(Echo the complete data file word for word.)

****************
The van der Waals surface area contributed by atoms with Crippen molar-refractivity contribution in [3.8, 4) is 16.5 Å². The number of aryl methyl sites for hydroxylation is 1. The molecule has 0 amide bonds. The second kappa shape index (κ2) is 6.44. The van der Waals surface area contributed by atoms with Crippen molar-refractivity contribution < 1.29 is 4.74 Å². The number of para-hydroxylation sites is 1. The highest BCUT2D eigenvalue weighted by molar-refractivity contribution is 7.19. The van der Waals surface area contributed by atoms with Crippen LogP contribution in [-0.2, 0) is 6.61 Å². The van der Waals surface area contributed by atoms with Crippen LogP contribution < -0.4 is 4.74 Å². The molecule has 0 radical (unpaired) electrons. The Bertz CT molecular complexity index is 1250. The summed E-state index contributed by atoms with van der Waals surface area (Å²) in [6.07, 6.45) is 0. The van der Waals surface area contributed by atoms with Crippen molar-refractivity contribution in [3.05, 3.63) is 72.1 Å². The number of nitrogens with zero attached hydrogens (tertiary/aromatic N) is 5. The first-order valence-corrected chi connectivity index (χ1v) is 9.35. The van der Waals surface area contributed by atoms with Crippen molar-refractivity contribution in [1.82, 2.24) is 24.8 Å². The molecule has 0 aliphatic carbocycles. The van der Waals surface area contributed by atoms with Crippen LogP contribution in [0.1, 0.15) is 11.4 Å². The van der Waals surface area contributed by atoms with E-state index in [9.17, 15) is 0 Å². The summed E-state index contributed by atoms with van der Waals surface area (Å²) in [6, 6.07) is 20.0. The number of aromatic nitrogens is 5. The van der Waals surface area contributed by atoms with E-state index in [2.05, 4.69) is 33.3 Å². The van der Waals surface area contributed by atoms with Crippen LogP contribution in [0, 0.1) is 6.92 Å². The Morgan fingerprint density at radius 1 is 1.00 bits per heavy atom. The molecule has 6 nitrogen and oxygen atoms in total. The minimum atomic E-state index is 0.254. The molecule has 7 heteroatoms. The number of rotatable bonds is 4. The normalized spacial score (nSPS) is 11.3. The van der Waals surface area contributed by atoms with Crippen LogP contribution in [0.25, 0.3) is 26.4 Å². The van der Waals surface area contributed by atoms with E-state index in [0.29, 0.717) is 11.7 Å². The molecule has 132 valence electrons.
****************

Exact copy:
The van der Waals surface area contributed by atoms with Crippen molar-refractivity contribution in [3.8, 4) is 16.5 Å². The number of aryl methyl sites for hydroxylation is 1. The molecule has 0 amide bonds. The second kappa shape index (κ2) is 6.44. The van der Waals surface area contributed by atoms with Crippen molar-refractivity contribution < 1.29 is 4.74 Å². The number of para-hydroxylation sites is 1. The highest BCUT2D eigenvalue weighted by molar-refractivity contribution is 7.19. The van der Waals surface area contributed by atoms with Crippen LogP contribution in [-0.2, 0) is 6.61 Å². The van der Waals surface area contributed by atoms with Crippen LogP contribution < -0.4 is 4.74 Å². The molecule has 0 radical (unpaired) electrons. The Bertz CT molecular complexity index is 1250. The summed E-state index contributed by atoms with van der Waals surface area (Å²) in [6.07, 6.45) is 0. The van der Waals surface area contributed by atoms with Crippen molar-refractivity contribution in [3.05, 3.63) is 72.1 Å². The number of nitrogens with zero attached hydrogens (tertiary/aromatic N) is 5. The first-order valence-corrected chi connectivity index (χ1v) is 9.35. The van der Waals surface area contributed by atoms with Crippen molar-refractivity contribution in [1.82, 2.24) is 24.8 Å². The molecule has 0 aliphatic carbocycles. The van der Waals surface area contributed by atoms with Crippen LogP contribution in [0.1, 0.15) is 11.4 Å². The van der Waals surface area contributed by atoms with E-state index in [9.17, 15) is 0 Å². The summed E-state index contributed by atoms with van der Waals surface area (Å²) in [6, 6.07) is 20.0. The number of aromatic nitrogens is 5. The van der Waals surface area contributed by atoms with E-state index in [2.05, 4.69) is 33.3 Å². The van der Waals surface area contributed by atoms with Crippen LogP contribution in [0, 0.1) is 6.92 Å². The Morgan fingerprint density at radius 1 is 1.00 bits per heavy atom. The molecule has 6 nitrogen and oxygen atoms in total. The minimum atomic E-state index is 0.254. The molecule has 7 heteroatoms. The number of rotatable bonds is 4. The normalized spacial score (nSPS) is 11.3. The van der Waals surface area contributed by atoms with Crippen LogP contribution in [0.25, 0.3) is 26.4 Å². The van der Waals surface area contributed by atoms with E-state index in [0.29, 0.717) is 11.7 Å². The molecule has 132 valence electrons.